A City Asks Where The Tourists Are...And Dreams Of The OlympicsRachel Katz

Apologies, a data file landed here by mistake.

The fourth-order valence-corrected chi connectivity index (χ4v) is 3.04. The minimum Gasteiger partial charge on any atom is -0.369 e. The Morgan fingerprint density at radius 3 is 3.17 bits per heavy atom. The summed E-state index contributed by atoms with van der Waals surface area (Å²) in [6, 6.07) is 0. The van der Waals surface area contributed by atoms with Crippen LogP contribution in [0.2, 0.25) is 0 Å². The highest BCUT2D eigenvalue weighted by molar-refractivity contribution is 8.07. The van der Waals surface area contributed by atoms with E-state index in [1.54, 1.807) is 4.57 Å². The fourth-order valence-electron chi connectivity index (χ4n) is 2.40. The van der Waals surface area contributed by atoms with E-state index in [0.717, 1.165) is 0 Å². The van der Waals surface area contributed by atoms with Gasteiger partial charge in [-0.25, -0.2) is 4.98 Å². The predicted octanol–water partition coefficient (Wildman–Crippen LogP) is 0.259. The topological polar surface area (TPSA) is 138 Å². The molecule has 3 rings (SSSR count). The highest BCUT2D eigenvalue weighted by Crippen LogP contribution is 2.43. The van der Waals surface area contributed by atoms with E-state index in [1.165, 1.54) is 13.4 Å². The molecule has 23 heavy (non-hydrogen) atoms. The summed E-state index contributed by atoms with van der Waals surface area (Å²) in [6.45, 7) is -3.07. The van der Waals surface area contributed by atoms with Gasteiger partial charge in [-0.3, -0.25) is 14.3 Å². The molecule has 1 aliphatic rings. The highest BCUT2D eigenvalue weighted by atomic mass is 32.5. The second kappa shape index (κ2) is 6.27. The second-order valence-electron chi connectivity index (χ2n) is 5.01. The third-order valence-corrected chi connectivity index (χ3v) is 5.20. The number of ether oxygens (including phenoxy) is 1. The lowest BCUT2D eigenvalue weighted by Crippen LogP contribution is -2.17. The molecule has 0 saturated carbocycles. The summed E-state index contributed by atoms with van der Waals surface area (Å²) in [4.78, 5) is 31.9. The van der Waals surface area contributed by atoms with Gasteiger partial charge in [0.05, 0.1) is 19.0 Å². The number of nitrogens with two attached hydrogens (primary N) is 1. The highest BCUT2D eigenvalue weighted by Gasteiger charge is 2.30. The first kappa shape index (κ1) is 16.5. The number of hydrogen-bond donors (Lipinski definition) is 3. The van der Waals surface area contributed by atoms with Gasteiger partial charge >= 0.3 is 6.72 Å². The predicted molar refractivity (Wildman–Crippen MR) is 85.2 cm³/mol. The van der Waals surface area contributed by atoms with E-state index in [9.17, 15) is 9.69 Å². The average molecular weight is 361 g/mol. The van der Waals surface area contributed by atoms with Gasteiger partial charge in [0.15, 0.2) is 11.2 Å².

On a chilly day, Gennady Grachev, 33, stands in his leather jacket near the baroque magnificence of the Hermitage Museum and hawks books and postcards featuring St. Petersburg's attractions. Available are photos of opera and ballet performances at the Mariinsky Theater, masterworks of art at the Hermitage and Russian Museum, and many other exhibitions featuring everything from musical instruments of the Romanov Empire to the city's horrific struggle during 900 days of Nazi siege. Grachev knows his livelihood depends on the whims of visitors who used to flock to the city. "I make enough to live on, but I'm not about to get rich," he says with a shrug.
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